RUSSIA DOES NOT NEED A NUCLEAR NORTH KOREA


09.10.06
MOSCOW. (Daniil Kobyakov for RIA Novosti)

Logic and common sense tell us that what North Korea has detonated was not a nuclear bomb but an explosive device. Experts say detonating a nuclear bomb calls for higher technologies, which North Korea is unlikely to have. It probably used conventional explosives to imitate a nuclear blast.
According to Pyongyang, the explosion amounted to 500 kilotons of TNT (though Russian experts assess it at 5-15 kilotons), which may mean that it was an aborted explosion of a very big nuclear device.
In my view, it will take North Korea several years to create the bomb. It may opt for a plutonium project, which would take longer, or a uranium program, but this calls for having a certain amount of highly enriched Uranium 235.
Unfortunately, we do not know which technology North Korea has, but in the past it was an active player on the global black market of nuclear technologies, and could have acquired modern uranium enrichment technologies from Pakistan. Therefore, it could have advanced in uranium enrichment further than some experts think.
Russia, the Untied States, Japan, China and South Korea have national nuclear test verification technologies. There is also a global monitoring network, which developed during the Cold War and after the signing of the Comprehensive Nuclear Test Ban treaty. Seismic stations can also be used to analyze radionuclide emissions.
All these elements have been employed to analyze the situation after the purported nuclear explosion in North Korea, but it will take several weeks to arrive at reliable conclusions.
What next? This is a deadlock situation: the international community must do something to prevent a repetition of these events, but has used almost all conceivable measures against North Korea. The country has been isolated from the rest of the world, and applying continuous pressure to the point of armed interference would be counterproductive.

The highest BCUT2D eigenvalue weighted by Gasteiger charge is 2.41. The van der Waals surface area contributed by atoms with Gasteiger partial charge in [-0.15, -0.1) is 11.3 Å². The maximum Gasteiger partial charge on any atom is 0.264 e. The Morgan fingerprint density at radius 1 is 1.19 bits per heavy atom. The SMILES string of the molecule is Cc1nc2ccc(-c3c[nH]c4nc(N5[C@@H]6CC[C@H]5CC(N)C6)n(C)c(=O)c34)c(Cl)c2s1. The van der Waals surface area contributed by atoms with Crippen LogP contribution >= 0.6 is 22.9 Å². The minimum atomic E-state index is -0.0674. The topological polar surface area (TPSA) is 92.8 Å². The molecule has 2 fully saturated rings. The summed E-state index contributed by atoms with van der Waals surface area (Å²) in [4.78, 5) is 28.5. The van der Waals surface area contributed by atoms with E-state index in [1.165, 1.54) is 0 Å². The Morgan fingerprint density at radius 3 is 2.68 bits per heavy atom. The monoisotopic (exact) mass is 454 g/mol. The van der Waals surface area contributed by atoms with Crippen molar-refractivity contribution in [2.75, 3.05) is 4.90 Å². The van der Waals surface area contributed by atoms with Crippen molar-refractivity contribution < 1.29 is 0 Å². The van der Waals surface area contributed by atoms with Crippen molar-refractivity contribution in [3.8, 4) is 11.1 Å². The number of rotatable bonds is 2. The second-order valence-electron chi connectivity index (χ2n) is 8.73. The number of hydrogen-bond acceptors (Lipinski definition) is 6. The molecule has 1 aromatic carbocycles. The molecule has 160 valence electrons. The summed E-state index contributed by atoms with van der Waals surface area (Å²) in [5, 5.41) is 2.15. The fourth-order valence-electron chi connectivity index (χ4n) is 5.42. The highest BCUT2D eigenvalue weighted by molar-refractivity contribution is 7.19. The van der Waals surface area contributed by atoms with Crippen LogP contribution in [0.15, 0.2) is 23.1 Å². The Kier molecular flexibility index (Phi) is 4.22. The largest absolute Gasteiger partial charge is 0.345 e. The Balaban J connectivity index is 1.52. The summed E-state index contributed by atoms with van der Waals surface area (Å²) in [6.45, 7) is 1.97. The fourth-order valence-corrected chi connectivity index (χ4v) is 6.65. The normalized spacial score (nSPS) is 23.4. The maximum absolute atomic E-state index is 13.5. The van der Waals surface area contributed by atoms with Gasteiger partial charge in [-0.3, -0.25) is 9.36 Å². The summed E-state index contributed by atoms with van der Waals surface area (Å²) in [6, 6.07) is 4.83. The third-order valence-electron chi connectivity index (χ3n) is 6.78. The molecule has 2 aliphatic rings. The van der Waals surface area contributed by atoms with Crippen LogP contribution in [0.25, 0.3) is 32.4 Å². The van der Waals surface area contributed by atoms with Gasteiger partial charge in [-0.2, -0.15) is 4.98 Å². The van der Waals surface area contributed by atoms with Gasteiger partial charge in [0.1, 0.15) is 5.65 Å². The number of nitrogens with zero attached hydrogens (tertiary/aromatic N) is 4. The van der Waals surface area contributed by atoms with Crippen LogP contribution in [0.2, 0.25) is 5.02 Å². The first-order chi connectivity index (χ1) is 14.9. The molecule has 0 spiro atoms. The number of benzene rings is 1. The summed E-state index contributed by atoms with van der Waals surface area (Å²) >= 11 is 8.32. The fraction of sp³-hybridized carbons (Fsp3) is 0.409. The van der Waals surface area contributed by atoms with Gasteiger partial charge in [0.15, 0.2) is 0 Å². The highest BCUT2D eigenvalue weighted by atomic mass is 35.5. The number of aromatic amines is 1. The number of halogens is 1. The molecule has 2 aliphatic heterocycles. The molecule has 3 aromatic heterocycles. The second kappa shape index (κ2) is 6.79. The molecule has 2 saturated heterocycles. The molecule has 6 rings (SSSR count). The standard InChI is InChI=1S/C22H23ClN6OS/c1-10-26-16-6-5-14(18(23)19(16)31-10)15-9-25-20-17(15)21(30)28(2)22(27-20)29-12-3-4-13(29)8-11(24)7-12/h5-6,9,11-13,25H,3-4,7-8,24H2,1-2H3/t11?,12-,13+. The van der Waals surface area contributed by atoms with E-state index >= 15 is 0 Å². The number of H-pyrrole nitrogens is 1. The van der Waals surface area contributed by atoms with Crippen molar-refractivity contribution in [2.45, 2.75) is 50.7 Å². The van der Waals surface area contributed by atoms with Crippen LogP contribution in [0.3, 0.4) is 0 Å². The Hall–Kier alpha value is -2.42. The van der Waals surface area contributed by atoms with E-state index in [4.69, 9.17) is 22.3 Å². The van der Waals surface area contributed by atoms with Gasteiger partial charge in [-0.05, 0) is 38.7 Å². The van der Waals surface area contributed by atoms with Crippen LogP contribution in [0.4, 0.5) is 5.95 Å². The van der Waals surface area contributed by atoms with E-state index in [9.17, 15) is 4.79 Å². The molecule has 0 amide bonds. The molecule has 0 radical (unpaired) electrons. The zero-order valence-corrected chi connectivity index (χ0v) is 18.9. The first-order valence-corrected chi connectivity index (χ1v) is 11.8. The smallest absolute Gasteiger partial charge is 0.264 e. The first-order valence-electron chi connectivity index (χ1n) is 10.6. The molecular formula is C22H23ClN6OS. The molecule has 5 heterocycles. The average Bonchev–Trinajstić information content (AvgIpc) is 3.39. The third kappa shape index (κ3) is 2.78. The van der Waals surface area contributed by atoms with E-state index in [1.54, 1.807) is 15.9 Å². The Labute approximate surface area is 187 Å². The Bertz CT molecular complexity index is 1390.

In my view, the international community must do something, but remember that Pyongyang may have nuclear weapons. It should clearly outline the border North Korea must not cross, and somehow indicate that Pyongyang only stands to lose by persisting with its nuclear program.
On the other hand, we should approach the problem systemically, with due regard for the precepts of non-proliferation. Most importantly, the alleged North Korean nuclear test should not produce the domino effect in the region and the world, so that other countries do not use the Korean test to justify their own nuclear programs, and do not try to acquire or create nuclear weapons to protect themselves against North Korea.
Russia also wants the U.S. and Japan to show restraint to prevent using this precedent to spur the arms race, fan regional tensions, deploy ballistic missile defense systems, or create new nuclear weapons. The international community and the six countries involved in the talks with North Korea should coordinate their positions. North Korea has always cleverly played on contradictions, and any unwise step now may provoke an unpredictable response, giving Pyongyang room for maneuver, a pretext for blackmail, and a chance for political bargaining.
The U.S. is the key player with whom North Korea tried to talk directly, although Americans themselves are largely responsible for provoking Pyongyang into such rash actions. The U.S. included North Korea in the “axis of evil”, took a number of steps provoking confrontation, and further “offended” it by invading Iraq.
In this situation, Washington should make a tactical concession, possibly by issuing a security guarantee, or taking other measures to alleviate tensions on the peninsula, but only in response to North Korea’s reciprocal steps concerning its nuclear program.
The North Korean nuclear test has also delivered a political blow to China, which is Pyongyang’s closest ally for political and economic reasons. This is why China’s position has been so harsh.
Russia is a neutral participant in the six-country talks. The blast, which took place in close proximity to Russia’s territory, is problematic for security reasons. Potentially, Russia may have one more nuclear neighbor.
The worst part is that the North Korean nuclear test can destabilize the situation in the region and undermine the non-proliferation regime.
However, Russia must protect its national interests, and, therefore, it should advocate a balanced and restrained attitude to the Korean blunder. North Korea is a problem in itself, and Russia does not need an escalation, an inadequate U.S. and Japanese response, or a nuclear North Korea.

Daniil Kobyakov is Information Projects Director, Global Partnership Project Coordinator, at the PIR Center for Policy Studies in Russia. -0-